An Islamic State group leader involved in the execution of American aid worker Peter Kassig and other Western prisoners was targeted in a strike Sunday by the US-led anti-jihadist coalition in Syria.
Peter Kassig, aged 26 at the time of his death, was among a group of prisoners decapitated by jihadists in November 2014. The mass execution was shown in a video released by the group.
“Coalition forces conducted precision strikes against a senior ISIS member, Abu al Umarayn, and several other ISIS members in the Badiyah Desert, Syria,” said Sean Ryan, spokesman for the US-led coalition, in a statement in English.
“Al Umarayn had given indications of posing an imminent threat to coalition forces and he was involved in the killing of American citizen and former U.S. Army Ranger, Peter Kassig”, kidnapped in Syria in 2013, he added.
Ryan said he had been also been involved in the execution of several other prisoners.
“Coalition airstrikes continue to disrupt ISIS command and control on the battlefield as we remove key figures from their ranks,” he said.
Damascus had earlier Sunday accused the coalition of launching missiles against Syrian army positions, according to the official Sana news agency.
“The American coalition forces launched around 8:00 pm (1800 GMT) this evening several missiles against some positions of our forces in the Ghorab mountains south of Sukhna,” causing only “damage to equipment,” Sana said, citing a military source.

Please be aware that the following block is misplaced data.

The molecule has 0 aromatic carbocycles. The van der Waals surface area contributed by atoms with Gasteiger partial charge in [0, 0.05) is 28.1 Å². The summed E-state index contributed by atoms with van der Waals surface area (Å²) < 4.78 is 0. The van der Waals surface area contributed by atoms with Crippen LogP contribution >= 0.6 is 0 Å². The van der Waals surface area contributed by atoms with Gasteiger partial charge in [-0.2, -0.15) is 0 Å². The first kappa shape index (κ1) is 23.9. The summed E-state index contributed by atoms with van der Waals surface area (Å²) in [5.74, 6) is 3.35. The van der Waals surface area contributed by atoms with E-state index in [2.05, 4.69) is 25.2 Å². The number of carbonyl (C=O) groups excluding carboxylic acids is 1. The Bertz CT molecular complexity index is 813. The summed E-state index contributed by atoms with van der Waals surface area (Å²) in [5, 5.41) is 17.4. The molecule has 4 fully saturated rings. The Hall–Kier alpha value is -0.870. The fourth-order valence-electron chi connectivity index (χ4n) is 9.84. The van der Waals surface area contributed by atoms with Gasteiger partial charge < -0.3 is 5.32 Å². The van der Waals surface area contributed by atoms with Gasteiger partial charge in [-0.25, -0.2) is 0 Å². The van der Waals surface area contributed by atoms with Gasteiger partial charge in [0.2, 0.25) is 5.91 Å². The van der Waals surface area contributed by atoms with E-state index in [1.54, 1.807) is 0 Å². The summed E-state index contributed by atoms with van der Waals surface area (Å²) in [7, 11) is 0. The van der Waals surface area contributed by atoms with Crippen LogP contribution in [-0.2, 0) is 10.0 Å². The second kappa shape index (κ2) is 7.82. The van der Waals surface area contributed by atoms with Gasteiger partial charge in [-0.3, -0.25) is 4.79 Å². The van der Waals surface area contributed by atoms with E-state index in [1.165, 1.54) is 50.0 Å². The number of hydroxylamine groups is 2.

According to the monitoring Syrian Observatory for Human Rights, coalition forces positioned in the Al-Tanf region fired “more than 14 missiles” at a Syrian army convoy as it was passing through the desert in the far east of Homs province.
“The group was lost in the middle of the desert around 35 kilometres from the Al-Tanf base” of US and British troops, the Observatory’s director Rami Abdel Rahmane told AFP.
The United States generally uses this base to launch its strikes against IS jihadists. It has also been used in the past to train Syrian opposition fighters.
Peter Kassig founded a humanitarian organisation in 2012 that trained some 150 civilians to provide medical aid to people in Syria. His group also gave food, cooking supplies, clothing and medicine to the needy.
He took the name Abdul-Rahman after converting to Islam.
Before Kassig’s death, his life had been threatened in an earlier video showing the beheading of another aid worker, Briton Alan Henning.
Kassig’s mother Paula reached out directly to IS militants to plead for her son’s life.
The international coalition intervened in Syria and Iraq in 2014 to fight the expansion of IS after it had taken control of vast swathes of territory straddling the two countries.
Defeated in Iraq, the group still retains territory in some parts of the Syrian desert, particularly in the east of the country, where the coalition continues to fight the jihadists with the support of an alliance of Kurdish and Arab fighters.